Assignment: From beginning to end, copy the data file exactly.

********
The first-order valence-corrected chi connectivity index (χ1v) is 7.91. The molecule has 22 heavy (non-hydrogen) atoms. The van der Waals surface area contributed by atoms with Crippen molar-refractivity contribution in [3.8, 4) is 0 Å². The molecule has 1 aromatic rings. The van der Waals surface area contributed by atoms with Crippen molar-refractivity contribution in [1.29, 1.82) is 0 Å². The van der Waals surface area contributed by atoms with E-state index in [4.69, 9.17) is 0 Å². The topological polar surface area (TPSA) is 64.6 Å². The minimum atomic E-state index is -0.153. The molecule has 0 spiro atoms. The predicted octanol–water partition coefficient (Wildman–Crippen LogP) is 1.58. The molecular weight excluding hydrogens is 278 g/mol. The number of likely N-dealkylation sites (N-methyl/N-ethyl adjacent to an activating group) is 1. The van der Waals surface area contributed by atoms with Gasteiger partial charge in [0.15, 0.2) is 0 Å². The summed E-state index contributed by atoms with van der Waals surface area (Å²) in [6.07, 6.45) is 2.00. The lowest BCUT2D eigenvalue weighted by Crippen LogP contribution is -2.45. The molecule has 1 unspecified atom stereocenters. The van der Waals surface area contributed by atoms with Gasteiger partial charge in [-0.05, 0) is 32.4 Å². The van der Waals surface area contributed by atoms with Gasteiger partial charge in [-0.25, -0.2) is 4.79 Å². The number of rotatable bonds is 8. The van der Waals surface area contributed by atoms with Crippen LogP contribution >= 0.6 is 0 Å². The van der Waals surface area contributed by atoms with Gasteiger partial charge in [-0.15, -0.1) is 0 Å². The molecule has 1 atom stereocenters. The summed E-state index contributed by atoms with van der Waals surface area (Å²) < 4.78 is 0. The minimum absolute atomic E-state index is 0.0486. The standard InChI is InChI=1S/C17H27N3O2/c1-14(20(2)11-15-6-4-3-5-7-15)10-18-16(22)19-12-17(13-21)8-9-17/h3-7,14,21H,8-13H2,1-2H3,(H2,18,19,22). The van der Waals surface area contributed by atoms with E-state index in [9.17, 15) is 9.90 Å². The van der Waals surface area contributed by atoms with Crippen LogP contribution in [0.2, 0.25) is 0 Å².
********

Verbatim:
The first-order valence-corrected chi connectivity index (χ1v) is 7.91. The molecule has 22 heavy (non-hydrogen) atoms. The van der Waals surface area contributed by atoms with Crippen molar-refractivity contribution in [3.8, 4) is 0 Å². The molecule has 1 aromatic rings. The van der Waals surface area contributed by atoms with Crippen molar-refractivity contribution in [1.29, 1.82) is 0 Å². The van der Waals surface area contributed by atoms with E-state index in [4.69, 9.17) is 0 Å². The topological polar surface area (TPSA) is 64.6 Å². The minimum atomic E-state index is -0.153. The molecule has 0 spiro atoms. The predicted octanol–water partition coefficient (Wildman–Crippen LogP) is 1.58. The molecular weight excluding hydrogens is 278 g/mol. The number of likely N-dealkylation sites (N-methyl/N-ethyl adjacent to an activating group) is 1. The van der Waals surface area contributed by atoms with Gasteiger partial charge in [0.15, 0.2) is 0 Å². The summed E-state index contributed by atoms with van der Waals surface area (Å²) in [6.07, 6.45) is 2.00. The lowest BCUT2D eigenvalue weighted by Crippen LogP contribution is -2.45. The molecule has 1 unspecified atom stereocenters. The van der Waals surface area contributed by atoms with Gasteiger partial charge in [-0.05, 0) is 32.4 Å². The van der Waals surface area contributed by atoms with Gasteiger partial charge in [-0.25, -0.2) is 4.79 Å². The number of rotatable bonds is 8. The van der Waals surface area contributed by atoms with Crippen LogP contribution >= 0.6 is 0 Å². The van der Waals surface area contributed by atoms with Gasteiger partial charge in [-0.15, -0.1) is 0 Å². The molecule has 1 atom stereocenters. The summed E-state index contributed by atoms with van der Waals surface area (Å²) < 4.78 is 0. The minimum absolute atomic E-state index is 0.0486. The standard InChI is InChI=1S/C17H27N3O2/c1-14(20(2)11-15-6-4-3-5-7-15)10-18-16(22)19-12-17(13-21)8-9-17/h3-7,14,21H,8-13H2,1-2H3,(H2,18,19,22). The van der Waals surface area contributed by atoms with E-state index in [9.17, 15) is 9.90 Å². The van der Waals surface area contributed by atoms with Crippen LogP contribution in [0.2, 0.25) is 0 Å².